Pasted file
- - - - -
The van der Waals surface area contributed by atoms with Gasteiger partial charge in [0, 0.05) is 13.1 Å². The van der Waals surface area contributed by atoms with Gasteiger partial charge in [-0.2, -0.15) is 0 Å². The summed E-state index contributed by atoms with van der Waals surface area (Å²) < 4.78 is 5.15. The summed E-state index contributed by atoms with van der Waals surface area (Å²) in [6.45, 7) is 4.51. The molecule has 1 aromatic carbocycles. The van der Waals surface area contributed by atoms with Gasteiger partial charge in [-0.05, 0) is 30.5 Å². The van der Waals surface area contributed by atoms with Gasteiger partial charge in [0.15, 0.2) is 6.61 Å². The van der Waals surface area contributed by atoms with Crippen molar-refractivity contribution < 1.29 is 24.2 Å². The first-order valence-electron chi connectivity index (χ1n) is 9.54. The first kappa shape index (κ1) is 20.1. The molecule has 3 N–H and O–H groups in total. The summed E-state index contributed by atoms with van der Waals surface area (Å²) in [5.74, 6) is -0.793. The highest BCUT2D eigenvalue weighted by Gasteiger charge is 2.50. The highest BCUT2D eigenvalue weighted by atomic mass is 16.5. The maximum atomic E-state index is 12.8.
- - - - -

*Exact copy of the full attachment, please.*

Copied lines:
The van der Waals surface area contributed by atoms with Gasteiger partial charge in [0, 0.05) is 13.1 Å². The van der Waals surface area contributed by atoms with Gasteiger partial charge in [-0.2, -0.15) is 0 Å². The summed E-state index contributed by atoms with van der Waals surface area (Å²) < 4.78 is 5.15. The summed E-state index contributed by atoms with van der Waals surface area (Å²) in [6.45, 7) is 4.51. The molecule has 1 aromatic carbocycles. The van der Waals surface area contributed by atoms with Gasteiger partial charge in [-0.05, 0) is 30.5 Å². The van der Waals surface area contributed by atoms with Gasteiger partial charge in [0.15, 0.2) is 6.61 Å². The van der Waals surface area contributed by atoms with Crippen molar-refractivity contribution < 1.29 is 24.2 Å². The first-order valence-electron chi connectivity index (χ1n) is 9.54. The first kappa shape index (κ1) is 20.1. The molecule has 3 N–H and O–H groups in total. The summed E-state index contributed by atoms with van der Waals surface area (Å²) in [5.74, 6) is -0.793. The highest BCUT2D eigenvalue weighted by Gasteiger charge is 2.50. The highest BCUT2D eigenvalue weighted by atomic mass is 16.5. The maximum atomic E-state index is 12.8.